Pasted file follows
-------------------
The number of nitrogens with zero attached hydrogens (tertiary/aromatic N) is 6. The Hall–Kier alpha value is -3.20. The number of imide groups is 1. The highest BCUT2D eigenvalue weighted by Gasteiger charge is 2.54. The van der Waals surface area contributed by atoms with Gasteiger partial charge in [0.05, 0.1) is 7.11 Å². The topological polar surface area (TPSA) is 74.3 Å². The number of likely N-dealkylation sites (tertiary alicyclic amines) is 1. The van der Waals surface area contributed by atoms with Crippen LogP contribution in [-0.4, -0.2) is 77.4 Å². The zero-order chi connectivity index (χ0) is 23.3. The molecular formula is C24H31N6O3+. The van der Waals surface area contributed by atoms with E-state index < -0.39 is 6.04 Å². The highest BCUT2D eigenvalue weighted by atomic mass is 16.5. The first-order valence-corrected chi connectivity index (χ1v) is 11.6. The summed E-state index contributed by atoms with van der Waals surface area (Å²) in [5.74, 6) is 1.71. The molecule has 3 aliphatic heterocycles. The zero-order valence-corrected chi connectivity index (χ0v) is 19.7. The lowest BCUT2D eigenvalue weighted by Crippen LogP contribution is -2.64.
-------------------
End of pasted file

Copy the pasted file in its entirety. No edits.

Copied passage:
The number of nitrogens with zero attached hydrogens (tertiary/aromatic N) is 6. The Hall–Kier alpha value is -3.20. The number of imide groups is 1. The highest BCUT2D eigenvalue weighted by Gasteiger charge is 2.54. The van der Waals surface area contributed by atoms with Gasteiger partial charge in [0.05, 0.1) is 7.11 Å². The topological polar surface area (TPSA) is 74.3 Å². The number of likely N-dealkylation sites (tertiary alicyclic amines) is 1. The van der Waals surface area contributed by atoms with Crippen LogP contribution in [-0.4, -0.2) is 77.4 Å². The zero-order chi connectivity index (χ0) is 23.3. The molecular formula is C24H31N6O3+. The van der Waals surface area contributed by atoms with E-state index < -0.39 is 6.04 Å². The highest BCUT2D eigenvalue weighted by atomic mass is 16.5. The first-order valence-corrected chi connectivity index (χ1v) is 11.6. The summed E-state index contributed by atoms with van der Waals surface area (Å²) in [5.74, 6) is 1.71. The molecule has 3 aliphatic heterocycles. The zero-order valence-corrected chi connectivity index (χ0v) is 19.7. The lowest BCUT2D eigenvalue weighted by Crippen LogP contribution is -2.64.